For the “time of our rejoicing,” as the Rabbis like to call Sukkot, the holiday has a curious custom. On the Sabbath of Sukkot, the nihilistic book of Kohelet (Ecclesiastes) is read. Best summarized by its opening refrain, “vanity of vanities; everything is worthless,” it hardly seems like the slogan of choice for the holiday of joy. Why is Kohelet read on Sukkot, and what can it tell us about happiness?
Rabbi Azariah Figo was the Rabbi of Venice in the 17th century whose sermons, known for their erudition and relevance, were recorded in Bina L’ittim (Wisdom for the Ages); his explanation is commonly quoted. He explains that the death and caution of Kohelet will serve as a limit on the excessive joy of Sukkot, serving as a safeguard against levity and excess. Simply put, the joy of Sukkot threatens to get out of hand. Too much alcohol, food and celebration might result in an atmosphere where guards are let down and sin crouches at the door.
The sentiment is expressed well in Talmudic stories that take place at the weddings of the children of Ravina and Rav Ashi, sages who lived at the very end of the Talmudic period. These stories serve as an earlier description of the now famous custom of “breaking the glass.” The Talmud (Berachot 30b-31a) relates:
“Mar, son of Ravina, made a wedding feast for his son, and he saw the sages, who were excessively joyous.He brought a valuable cup worth four hundred zuz and broke it before them and they became sad. Rav Ashi made a wedding feast for his son, and he saw the sages, who were excessively joyous. He brought a cup of white glass and broke it before them and they became sad. The sages said to Rav Hamnuna Zuti and the wedding feast of Mar, son of Ravina: Let the master sing for us. He sang to them: Woe unto us, for we shall die. Woe unto us, for we shall die. They said to him: What is the chorus of the song for us to respond after you? He said to them: Where is the Torah and where is the Mitzva that protect us?”
Although the custom of breaking the glass is now commonly explained in relation to the destruction of Jerusalem and the holy Temple, these earlier Talmudic accounts suggest an attempt to curb excessive behavior. The truth is, Jewish celebrations in America often feel so tame and devoid of true joy that I only wish they had the kind of exuberance that needed to be tamed.
Rabbi Mordechai Yaffe became famous for his legal commentary on the Shulchan Aruch called Levush. There, he suggests that “Kohelet urges people to rejoice in their portion and not run after increased wealth. A person who enjoys what he has, it is a gift from God.”
Solomon, the reputed author of Kohelet, was criticized in the Bible for having too many wives, too many horses, and too much wealth. That’s on the grand scale, but on a small scale, how many of us try to escape death and our fear of insignificance though consumerism and consumption. It seems an unstated premise of our modern social order that wealth acquisition and financial success afford some sort of eternal security. But they don’t, and we can’t take the money with us. It’s such a common assumption though, that it’s extremely challenging to be aware of its many effects on our lives.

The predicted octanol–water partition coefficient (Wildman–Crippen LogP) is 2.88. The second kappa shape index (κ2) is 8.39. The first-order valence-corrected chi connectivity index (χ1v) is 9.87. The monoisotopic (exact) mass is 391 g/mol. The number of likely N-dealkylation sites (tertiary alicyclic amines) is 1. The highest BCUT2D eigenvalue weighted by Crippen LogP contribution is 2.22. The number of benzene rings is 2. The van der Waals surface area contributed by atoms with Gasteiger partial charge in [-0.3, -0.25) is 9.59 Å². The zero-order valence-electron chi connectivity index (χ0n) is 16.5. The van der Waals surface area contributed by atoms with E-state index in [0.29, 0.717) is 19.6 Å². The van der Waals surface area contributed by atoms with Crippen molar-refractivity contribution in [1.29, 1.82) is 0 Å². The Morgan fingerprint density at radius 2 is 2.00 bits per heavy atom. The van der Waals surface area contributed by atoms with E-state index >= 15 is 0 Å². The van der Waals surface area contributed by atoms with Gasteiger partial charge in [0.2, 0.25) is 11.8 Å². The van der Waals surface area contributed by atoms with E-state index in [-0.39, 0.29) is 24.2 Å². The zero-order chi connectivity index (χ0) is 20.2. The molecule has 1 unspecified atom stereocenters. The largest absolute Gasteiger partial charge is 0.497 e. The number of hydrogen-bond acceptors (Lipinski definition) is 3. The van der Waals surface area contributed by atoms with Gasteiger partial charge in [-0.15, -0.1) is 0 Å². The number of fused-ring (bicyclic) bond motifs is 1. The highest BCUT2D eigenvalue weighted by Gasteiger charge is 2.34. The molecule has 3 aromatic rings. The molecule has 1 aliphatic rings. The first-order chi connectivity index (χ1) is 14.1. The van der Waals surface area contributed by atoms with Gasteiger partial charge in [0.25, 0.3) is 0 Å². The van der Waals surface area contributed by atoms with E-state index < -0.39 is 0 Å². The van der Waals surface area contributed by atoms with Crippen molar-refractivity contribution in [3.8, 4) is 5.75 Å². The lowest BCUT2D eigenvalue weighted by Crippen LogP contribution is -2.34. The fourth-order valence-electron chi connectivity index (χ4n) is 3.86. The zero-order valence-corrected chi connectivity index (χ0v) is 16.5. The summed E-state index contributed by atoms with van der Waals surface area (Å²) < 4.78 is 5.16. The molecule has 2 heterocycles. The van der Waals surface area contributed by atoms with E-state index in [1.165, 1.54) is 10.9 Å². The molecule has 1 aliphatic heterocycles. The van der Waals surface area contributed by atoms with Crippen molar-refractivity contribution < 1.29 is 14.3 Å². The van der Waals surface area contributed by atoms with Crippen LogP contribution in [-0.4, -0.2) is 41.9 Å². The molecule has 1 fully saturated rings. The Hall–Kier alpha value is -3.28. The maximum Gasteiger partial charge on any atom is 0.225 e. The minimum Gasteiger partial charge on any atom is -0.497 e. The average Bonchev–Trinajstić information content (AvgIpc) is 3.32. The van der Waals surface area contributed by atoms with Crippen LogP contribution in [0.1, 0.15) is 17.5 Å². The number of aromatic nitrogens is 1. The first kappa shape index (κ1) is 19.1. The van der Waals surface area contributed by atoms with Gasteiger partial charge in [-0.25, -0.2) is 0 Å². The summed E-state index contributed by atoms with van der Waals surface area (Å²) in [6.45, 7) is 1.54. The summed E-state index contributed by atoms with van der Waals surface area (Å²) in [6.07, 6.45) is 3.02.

Rabbi Jonathan Sacks explains the phenomenon with beautiful prose in his essay, Seasons of Joy, located in the introduction to his Sukkot Machzor:
“Those who fear death spend their lives in a futile quest for security, for something they can attach themselves to that will not die . . . Implicit in Kohelet is a story about Solomon’s life as a search for security in terms of what we have, what we own and what we can control. That is a temptation that has led astray some of the most gifted leaders of all times. But it is a false quest. Sukkot tells us why it is a false quest. Because you can live in a hut with only leaves for a roof, exposed to the wind the cold and the rain, and still rejoice.
“And it is joy, not monumental architecture, that defeats the fear of death, because it lifts us beyond the self, the insistent, interminable ‘I.’ Joy is something we share with others. Joy is fratitude for the gift of life that we feel in the presence of the Giver of life. We become eternal not by constructing buildings, but by opening ourselves up, making ourselves vulnerable, to the Eternal, to God himself.”
Kohelet teaches us that, ultimately, everything that occurs will pass. And that attempts at defeating the inevitability of temporality whether through wealth or even wisdom are doomed. Acknowledgement of both our desire to transcend and our inability to do so ultimately provide a path for realistic, transcendent enjoyment. The Sukkah is a temple to temporariness, and its worship consists of joy and community, the season of our collective joy.
BARRY DOLINGER is rabbi of Congregation Beth Sholom in Providence. He is vice president of the Board of Rabbis of Greater Rhode Island.